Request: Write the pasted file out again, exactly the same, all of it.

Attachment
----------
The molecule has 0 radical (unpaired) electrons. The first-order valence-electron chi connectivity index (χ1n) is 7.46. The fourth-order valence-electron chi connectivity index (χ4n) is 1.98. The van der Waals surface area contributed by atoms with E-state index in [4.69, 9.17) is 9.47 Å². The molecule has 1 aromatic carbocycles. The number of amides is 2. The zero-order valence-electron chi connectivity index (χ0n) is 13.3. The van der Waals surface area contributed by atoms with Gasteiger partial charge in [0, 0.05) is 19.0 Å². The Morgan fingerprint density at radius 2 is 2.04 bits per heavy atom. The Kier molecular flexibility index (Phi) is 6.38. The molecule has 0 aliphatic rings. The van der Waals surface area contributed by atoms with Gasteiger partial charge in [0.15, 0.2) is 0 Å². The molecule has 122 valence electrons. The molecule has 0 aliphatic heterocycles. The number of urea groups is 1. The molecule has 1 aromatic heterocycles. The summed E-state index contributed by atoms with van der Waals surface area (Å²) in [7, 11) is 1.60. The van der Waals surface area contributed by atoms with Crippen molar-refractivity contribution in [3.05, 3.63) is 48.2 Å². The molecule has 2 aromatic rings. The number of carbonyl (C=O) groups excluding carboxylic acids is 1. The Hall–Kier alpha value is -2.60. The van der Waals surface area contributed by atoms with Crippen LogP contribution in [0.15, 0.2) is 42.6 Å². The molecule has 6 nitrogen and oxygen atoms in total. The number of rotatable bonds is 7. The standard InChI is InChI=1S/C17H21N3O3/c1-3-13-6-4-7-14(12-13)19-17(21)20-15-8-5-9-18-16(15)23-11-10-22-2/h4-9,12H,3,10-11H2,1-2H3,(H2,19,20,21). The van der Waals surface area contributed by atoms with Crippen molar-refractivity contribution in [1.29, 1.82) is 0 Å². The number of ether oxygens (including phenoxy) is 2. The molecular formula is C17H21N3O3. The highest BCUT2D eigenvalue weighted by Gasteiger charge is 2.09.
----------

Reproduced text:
The molecule has 0 radical (unpaired) electrons. The first-order valence-electron chi connectivity index (χ1n) is 7.46. The fourth-order valence-electron chi connectivity index (χ4n) is 1.98. The van der Waals surface area contributed by atoms with E-state index in [4.69, 9.17) is 9.47 Å². The molecule has 1 aromatic carbocycles. The number of amides is 2. The zero-order valence-electron chi connectivity index (χ0n) is 13.3. The van der Waals surface area contributed by atoms with Gasteiger partial charge in [0, 0.05) is 19.0 Å². The Morgan fingerprint density at radius 2 is 2.04 bits per heavy atom. The Kier molecular flexibility index (Phi) is 6.38. The molecule has 0 aliphatic rings. The van der Waals surface area contributed by atoms with Gasteiger partial charge in [0.15, 0.2) is 0 Å². The molecule has 122 valence electrons. The molecule has 0 aliphatic heterocycles. The number of urea groups is 1. The molecule has 1 aromatic heterocycles. The summed E-state index contributed by atoms with van der Waals surface area (Å²) in [7, 11) is 1.60. The van der Waals surface area contributed by atoms with Crippen molar-refractivity contribution in [3.05, 3.63) is 48.2 Å². The molecule has 2 aromatic rings. The number of carbonyl (C=O) groups excluding carboxylic acids is 1. The Hall–Kier alpha value is -2.60. The van der Waals surface area contributed by atoms with Crippen LogP contribution in [0.15, 0.2) is 42.6 Å². The molecule has 6 nitrogen and oxygen atoms in total. The number of rotatable bonds is 7. The standard InChI is InChI=1S/C17H21N3O3/c1-3-13-6-4-7-14(12-13)19-17(21)20-15-8-5-9-18-16(15)23-11-10-22-2/h4-9,12H,3,10-11H2,1-2H3,(H2,19,20,21). The van der Waals surface area contributed by atoms with Crippen molar-refractivity contribution in [1.29, 1.82) is 0 Å². The number of ether oxygens (including phenoxy) is 2. The molecular formula is C17H21N3O3. The highest BCUT2D eigenvalue weighted by Gasteiger charge is 2.09.